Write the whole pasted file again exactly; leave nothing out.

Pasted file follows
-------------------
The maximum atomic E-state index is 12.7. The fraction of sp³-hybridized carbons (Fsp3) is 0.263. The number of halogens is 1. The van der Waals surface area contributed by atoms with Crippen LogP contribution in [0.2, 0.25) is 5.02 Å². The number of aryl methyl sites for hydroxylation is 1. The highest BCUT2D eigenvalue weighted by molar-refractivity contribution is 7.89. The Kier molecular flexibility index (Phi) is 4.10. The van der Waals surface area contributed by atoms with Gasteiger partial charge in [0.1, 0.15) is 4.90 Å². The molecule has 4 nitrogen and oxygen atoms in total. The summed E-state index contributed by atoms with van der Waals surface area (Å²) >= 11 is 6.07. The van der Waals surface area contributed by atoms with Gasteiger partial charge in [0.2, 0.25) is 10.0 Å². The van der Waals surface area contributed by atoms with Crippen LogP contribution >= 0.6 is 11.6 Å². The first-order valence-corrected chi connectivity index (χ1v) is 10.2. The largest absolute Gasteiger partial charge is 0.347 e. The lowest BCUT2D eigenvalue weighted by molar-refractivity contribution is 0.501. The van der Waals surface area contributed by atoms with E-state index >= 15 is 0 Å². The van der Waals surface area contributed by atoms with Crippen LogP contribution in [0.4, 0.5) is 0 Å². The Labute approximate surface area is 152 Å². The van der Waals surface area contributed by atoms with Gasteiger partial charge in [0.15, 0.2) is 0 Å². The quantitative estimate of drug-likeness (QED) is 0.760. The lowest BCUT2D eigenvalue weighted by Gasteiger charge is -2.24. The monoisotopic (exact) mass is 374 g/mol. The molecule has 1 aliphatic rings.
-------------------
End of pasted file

The maximum atomic E-state index is 12.7. The fraction of sp³-hybridized carbons (Fsp3) is 0.263. The number of halogens is 1. The van der Waals surface area contributed by atoms with Crippen LogP contribution in [0.2, 0.25) is 5.02 Å². The number of aryl methyl sites for hydroxylation is 1. The highest BCUT2D eigenvalue weighted by molar-refractivity contribution is 7.89. The Kier molecular flexibility index (Phi) is 4.10. The van der Waals surface area contributed by atoms with Gasteiger partial charge in [0.1, 0.15) is 4.90 Å². The molecule has 4 nitrogen and oxygen atoms in total. The summed E-state index contributed by atoms with van der Waals surface area (Å²) >= 11 is 6.07. The van der Waals surface area contributed by atoms with Gasteiger partial charge in [0.2, 0.25) is 10.0 Å². The van der Waals surface area contributed by atoms with Crippen LogP contribution >= 0.6 is 11.6 Å². The first-order valence-corrected chi connectivity index (χ1v) is 10.2. The largest absolute Gasteiger partial charge is 0.347 e. The lowest BCUT2D eigenvalue weighted by molar-refractivity contribution is 0.501. The van der Waals surface area contributed by atoms with E-state index >= 15 is 0 Å². The van der Waals surface area contributed by atoms with Crippen LogP contribution in [0.4, 0.5) is 0 Å². The Labute approximate surface area is 152 Å². The van der Waals surface area contributed by atoms with Gasteiger partial charge in [0.15, 0.2) is 0 Å². The quantitative estimate of drug-likeness (QED) is 0.760. The lowest BCUT2D eigenvalue weighted by Gasteiger charge is -2.24. The monoisotopic (exact) mass is 374 g/mol. The molecule has 1 aliphatic rings.